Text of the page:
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  • Outputs produced as part of the South Coast Regional Environmental Characterisation on behalf of the Marine Aggregate Levy Sustainability Fund. Data available to download from www.marinealsf.org.uk/ Due to poor weather conditions, only this eastern area contains a full grid of multibeam echo sounder data. Therefore, for the confidence assessment, dataset was split in two. GB001090 contains the the lower confidence areas

  • Mapis based on the interpretation of various types of data from a number of surveys carried out between 2011-2012 both in the intertidal and subtidal zones. Additionally the seabed « Carte G » from the French hydrographic survey (SHOM) was used in the interpretation process. In the tidal zone the identification was made by interpreting coastal ortho-photographs from BD Ortho (2005 et 2009) and digitising them on scale 1 : 2000ème with further qualification of the polygons based on ground truth data. For the subtidal zone, several data sources from 2011 were available: bathymetric lidar (with sounding density about 1pt*3m-2), side scan sonar (resolution of about 0.2m), underwater video, sediment and fauna samples collected with grabs and trawls. Addtionnally a single beam sounder was running at all times during the transects, which contributing to improve the depth DTM. In the outer rocky circalittoral zone, side scan sonar corridors were surveyed with a coverage of 30-50% depending on places. In the offshore deep circalittoral zone (known as La Grande vasière) where soft sediment is predominant, side scan sonar coverage was reduced to about 5-10%. In these latter two circalittoral zones, interpolation between sonar corridors was supported by SHOM « Carte G » (approx. scale 1:100000) along with a 100m resolution depth DTM. On rocky seabed, exposure at the seabed was described using kinetic energy from a combination of wave and current hydrodynamic models according to the methods described in: http://doi.org/10.13155/49975. Rocky substrate in intertidal and infralittoral zones was derived from the combined interpretation of both the topographic and bathymetric Lidar DTMs and aerial photographs, where permitted by water transparency. Various representations of the DTMs (slope, hillshade) helped delineate rocky outcrops with good reliability. Biological qualification of the substrate polygons was made through taxonomic analysis of benthos samples collected by MNHN in the framework of the project"Ecological assessment of Natura 2000 site - Roches de Penmarc’h".The final habitat classification was a synthesis of the main habitat classifications, namely: Generic habitats from the Habitat Directive (EUR 27), Elementary habitats from the French Cahiers d’habitats, The Rebent classificationand EUNIS level 4 as much as possible.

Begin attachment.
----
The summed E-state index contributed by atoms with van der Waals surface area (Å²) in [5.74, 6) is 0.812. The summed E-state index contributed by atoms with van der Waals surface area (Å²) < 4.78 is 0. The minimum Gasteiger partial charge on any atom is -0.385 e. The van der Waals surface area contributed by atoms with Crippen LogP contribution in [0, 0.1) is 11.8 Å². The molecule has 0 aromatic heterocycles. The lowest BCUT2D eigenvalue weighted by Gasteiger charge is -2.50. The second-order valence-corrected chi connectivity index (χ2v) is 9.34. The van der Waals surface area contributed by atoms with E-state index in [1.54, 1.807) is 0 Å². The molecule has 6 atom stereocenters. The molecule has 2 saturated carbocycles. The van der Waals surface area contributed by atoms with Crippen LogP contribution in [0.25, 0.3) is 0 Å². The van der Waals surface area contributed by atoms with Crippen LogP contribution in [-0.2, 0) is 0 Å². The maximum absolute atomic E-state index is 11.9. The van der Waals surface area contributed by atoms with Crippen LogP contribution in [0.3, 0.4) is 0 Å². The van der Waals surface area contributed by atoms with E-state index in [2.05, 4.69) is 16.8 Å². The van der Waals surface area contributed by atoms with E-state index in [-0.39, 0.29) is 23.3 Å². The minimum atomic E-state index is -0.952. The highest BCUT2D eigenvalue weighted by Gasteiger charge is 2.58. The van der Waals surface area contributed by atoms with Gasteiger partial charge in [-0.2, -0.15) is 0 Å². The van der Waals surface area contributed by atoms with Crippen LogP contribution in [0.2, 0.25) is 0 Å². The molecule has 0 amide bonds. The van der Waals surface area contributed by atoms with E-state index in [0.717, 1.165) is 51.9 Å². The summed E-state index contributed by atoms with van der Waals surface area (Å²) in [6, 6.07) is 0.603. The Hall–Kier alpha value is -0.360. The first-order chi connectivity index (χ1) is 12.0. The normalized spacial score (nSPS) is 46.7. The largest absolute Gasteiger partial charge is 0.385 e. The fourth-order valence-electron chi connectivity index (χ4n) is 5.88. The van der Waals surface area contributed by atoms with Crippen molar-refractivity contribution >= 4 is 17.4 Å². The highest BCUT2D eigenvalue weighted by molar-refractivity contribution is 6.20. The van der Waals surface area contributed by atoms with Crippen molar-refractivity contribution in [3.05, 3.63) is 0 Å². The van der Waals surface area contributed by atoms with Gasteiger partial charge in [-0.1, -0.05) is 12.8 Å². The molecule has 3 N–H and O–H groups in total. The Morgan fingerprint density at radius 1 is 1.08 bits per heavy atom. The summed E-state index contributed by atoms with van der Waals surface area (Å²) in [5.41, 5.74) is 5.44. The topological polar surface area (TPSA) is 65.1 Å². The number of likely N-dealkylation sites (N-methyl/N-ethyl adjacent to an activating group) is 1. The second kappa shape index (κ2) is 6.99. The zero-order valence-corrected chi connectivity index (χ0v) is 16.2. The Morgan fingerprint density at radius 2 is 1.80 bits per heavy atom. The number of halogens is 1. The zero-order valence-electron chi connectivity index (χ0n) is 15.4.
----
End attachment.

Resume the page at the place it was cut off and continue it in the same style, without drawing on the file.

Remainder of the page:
• Map derived from the work presented by F.Tempera and coleagues on the Condor seamount, near Faial Island in the Azores. High-resolution datasets collected by multibeam and acoustic backscatter surveys were used to produce fine-scale seafloor nature and morpho-tectonic interpretations of the seamount, collected from various acoustic surveys from 2008 to 2010. submitted in Fernando Tempera, Ana Hipólito, José Madeira, Sara Vieira, Aldino S. Campos, Neil C. Mitchell, Condor seamount (Azores, NE Atlantic): A morpho-tectonic interpretation, Deep-Sea Research II, http://dx.doi.org/10.1016/j. dsr2.2013.09.016

  • This map was produced as part of the site selection process for the Greater Thames Estuary AoS. It aimed to characterise the habitat features of the AoS, and to identify the areas of Annex I habitat present.